It was his 17th birthday and my timid and shy young son was slowly growing up to be a fine young man. Over the years, a lot had changed. Earlier, as a boy, he would grip my hand a little firmer when we crossed the road. Now he would steer clear and give me a sheepish smile as we walked side by side, crossing the road. He was almost my height now and he seemed to be more and more excited and curious to know if he would possibly grow taller. Every few months, he would suddenly walk up to me, stand beside me and ask his mother or sister to tell him who was taller…I have to admit I would always look forward to being declared as the taller one.

He was almost my height now and he seemed to be more and more excited and curious to know if he would possibly grow taller.

– The Indian Trumpet’s Shoe Special Edition

And now, on his 17th birthday, at the shoe store, the usual salesperson who knew us checked his shoe size. The salesperson smiled satisfactorily and told me “He needs a 9,” and went to the storeroom to bring the correct size of shoes. It was only four words, “He needs a 9”. No, it wasn’t the words. It was the edge of the emotions that pierced me along with the words. The store felt small and suffocating and without excusing myself, I hurriedly walked out to get some air. My little boy had grown up and his feet were as big as mine. I thought of his first shoe, which I still have, and how it was smaller than my palm. I thought of how I taught him to tie his laces, and how tiring it was when we would both sit on our haunches, practising and finally falling on to the ground laughing, tired, and frustrated because he could not get it right! I thought of how proud I felt, when, just the other day, I overheard him, admonishing his friend for not wearing polished shoes. “The shoes tell your story,” he said my words and I mouthed them gently with him.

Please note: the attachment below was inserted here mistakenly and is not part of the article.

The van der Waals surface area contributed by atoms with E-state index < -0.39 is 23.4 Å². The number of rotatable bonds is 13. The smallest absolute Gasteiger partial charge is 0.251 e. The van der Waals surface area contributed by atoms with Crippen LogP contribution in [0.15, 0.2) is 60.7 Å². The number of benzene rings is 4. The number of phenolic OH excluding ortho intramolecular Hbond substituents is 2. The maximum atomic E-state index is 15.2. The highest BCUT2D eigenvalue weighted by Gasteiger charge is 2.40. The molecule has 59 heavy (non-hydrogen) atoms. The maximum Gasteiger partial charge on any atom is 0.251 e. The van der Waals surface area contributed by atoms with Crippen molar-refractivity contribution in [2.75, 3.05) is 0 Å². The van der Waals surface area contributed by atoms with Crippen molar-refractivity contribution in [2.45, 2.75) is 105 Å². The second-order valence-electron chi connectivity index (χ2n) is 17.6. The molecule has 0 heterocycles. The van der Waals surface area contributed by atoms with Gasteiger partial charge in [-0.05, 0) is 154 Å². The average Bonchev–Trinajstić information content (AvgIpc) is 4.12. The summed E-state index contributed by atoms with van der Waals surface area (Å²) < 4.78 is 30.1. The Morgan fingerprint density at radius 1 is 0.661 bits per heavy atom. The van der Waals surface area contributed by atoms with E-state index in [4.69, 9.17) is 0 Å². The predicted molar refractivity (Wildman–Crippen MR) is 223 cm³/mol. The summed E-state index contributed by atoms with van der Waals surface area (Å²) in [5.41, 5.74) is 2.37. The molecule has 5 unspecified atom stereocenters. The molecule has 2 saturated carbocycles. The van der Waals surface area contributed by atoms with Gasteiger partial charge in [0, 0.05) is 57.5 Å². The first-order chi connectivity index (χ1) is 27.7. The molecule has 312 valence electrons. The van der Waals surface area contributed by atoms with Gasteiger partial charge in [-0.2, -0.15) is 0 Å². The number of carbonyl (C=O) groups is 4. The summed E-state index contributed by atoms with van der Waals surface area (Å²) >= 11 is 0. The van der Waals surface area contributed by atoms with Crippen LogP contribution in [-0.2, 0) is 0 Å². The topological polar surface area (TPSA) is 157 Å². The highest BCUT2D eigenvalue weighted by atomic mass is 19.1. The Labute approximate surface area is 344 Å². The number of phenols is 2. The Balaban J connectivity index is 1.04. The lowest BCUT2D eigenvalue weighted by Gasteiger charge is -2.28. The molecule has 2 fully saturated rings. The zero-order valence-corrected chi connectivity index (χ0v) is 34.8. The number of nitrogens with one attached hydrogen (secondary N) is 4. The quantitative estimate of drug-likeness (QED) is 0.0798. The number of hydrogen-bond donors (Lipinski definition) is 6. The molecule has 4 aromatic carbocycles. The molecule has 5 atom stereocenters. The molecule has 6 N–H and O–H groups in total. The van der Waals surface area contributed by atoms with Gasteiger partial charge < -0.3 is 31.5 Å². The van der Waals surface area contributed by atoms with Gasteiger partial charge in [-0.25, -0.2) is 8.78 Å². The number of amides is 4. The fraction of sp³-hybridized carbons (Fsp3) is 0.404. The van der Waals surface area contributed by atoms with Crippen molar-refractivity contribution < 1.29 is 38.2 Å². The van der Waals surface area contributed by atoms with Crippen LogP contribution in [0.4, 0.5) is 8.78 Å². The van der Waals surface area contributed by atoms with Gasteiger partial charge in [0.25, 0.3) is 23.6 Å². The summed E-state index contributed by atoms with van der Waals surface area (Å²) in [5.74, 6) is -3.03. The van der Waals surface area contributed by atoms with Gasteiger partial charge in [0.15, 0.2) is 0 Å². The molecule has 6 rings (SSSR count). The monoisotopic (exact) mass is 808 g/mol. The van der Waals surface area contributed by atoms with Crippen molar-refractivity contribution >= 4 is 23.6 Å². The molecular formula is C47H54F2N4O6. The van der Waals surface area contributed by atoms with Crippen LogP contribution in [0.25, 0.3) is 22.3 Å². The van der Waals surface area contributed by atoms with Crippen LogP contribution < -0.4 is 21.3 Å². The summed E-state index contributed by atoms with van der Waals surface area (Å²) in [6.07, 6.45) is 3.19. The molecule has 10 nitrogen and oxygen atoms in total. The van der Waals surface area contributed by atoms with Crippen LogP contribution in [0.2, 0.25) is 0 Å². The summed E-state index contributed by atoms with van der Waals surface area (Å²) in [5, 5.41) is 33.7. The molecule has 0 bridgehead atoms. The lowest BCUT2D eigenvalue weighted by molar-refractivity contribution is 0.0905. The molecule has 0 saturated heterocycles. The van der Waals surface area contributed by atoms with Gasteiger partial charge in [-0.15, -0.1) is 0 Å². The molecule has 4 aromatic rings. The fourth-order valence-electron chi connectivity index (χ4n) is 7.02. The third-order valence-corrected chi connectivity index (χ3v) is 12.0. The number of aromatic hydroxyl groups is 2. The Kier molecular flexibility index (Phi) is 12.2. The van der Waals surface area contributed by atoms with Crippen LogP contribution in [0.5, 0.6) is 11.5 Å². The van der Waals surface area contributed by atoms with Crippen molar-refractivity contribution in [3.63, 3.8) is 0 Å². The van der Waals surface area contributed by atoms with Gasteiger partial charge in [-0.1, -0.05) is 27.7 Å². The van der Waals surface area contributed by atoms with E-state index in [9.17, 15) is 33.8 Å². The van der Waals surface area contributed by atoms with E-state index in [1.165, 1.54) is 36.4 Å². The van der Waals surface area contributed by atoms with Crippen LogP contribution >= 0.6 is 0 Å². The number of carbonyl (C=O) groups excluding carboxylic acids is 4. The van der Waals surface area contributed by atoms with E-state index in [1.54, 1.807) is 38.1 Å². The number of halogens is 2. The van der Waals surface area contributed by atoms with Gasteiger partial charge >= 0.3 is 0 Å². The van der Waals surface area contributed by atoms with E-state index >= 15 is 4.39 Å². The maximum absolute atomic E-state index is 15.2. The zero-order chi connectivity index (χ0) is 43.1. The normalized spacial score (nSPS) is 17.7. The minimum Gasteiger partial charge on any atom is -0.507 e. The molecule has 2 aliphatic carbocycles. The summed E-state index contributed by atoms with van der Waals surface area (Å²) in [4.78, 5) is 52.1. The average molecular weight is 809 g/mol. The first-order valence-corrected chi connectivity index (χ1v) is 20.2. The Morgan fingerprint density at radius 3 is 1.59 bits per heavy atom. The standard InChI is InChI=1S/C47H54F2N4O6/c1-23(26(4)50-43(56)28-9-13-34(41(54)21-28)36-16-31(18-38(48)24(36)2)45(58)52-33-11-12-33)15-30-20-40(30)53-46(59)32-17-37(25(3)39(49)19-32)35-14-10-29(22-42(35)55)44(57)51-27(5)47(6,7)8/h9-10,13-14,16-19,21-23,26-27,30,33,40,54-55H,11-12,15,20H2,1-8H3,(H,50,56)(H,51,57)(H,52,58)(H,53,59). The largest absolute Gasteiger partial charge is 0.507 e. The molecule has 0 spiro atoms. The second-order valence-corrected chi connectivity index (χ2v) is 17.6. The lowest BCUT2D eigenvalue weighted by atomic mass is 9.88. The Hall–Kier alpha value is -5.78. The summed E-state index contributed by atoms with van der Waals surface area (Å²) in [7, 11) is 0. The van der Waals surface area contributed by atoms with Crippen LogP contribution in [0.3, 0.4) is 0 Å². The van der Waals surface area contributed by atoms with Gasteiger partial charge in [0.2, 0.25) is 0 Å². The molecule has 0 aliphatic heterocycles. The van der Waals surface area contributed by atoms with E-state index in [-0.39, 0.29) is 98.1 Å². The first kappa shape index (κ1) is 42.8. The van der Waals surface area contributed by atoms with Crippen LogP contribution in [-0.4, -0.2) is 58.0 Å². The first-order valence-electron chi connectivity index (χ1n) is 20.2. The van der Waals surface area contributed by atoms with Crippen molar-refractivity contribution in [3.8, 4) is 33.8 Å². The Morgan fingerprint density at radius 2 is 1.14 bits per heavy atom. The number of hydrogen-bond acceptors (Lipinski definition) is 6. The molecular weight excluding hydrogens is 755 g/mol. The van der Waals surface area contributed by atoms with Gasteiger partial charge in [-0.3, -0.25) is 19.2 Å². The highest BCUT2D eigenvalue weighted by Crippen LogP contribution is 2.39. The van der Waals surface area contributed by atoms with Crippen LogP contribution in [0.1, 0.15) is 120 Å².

I don’t know why I felt a tinge of sadness. It was almost as if an intruder had broken into the cocoon I had weaved around him and pulled him into the real world, from which I always wanted to save him. It was almost as if I had thought I would battle alone and keep him shielded from the worldly troubles and yet, today, here he was. Standing tall with his father. I walked in with a funny, half happy, half sad mood and there he was strutting around in his size 9 shoes in front of a mirror. As our eyes met, we both smiled at each other’s reflection in the mirror. Happy birthday son, happy birthday.

Keep blowing the Trumpet! This & many more stories await in the pages!

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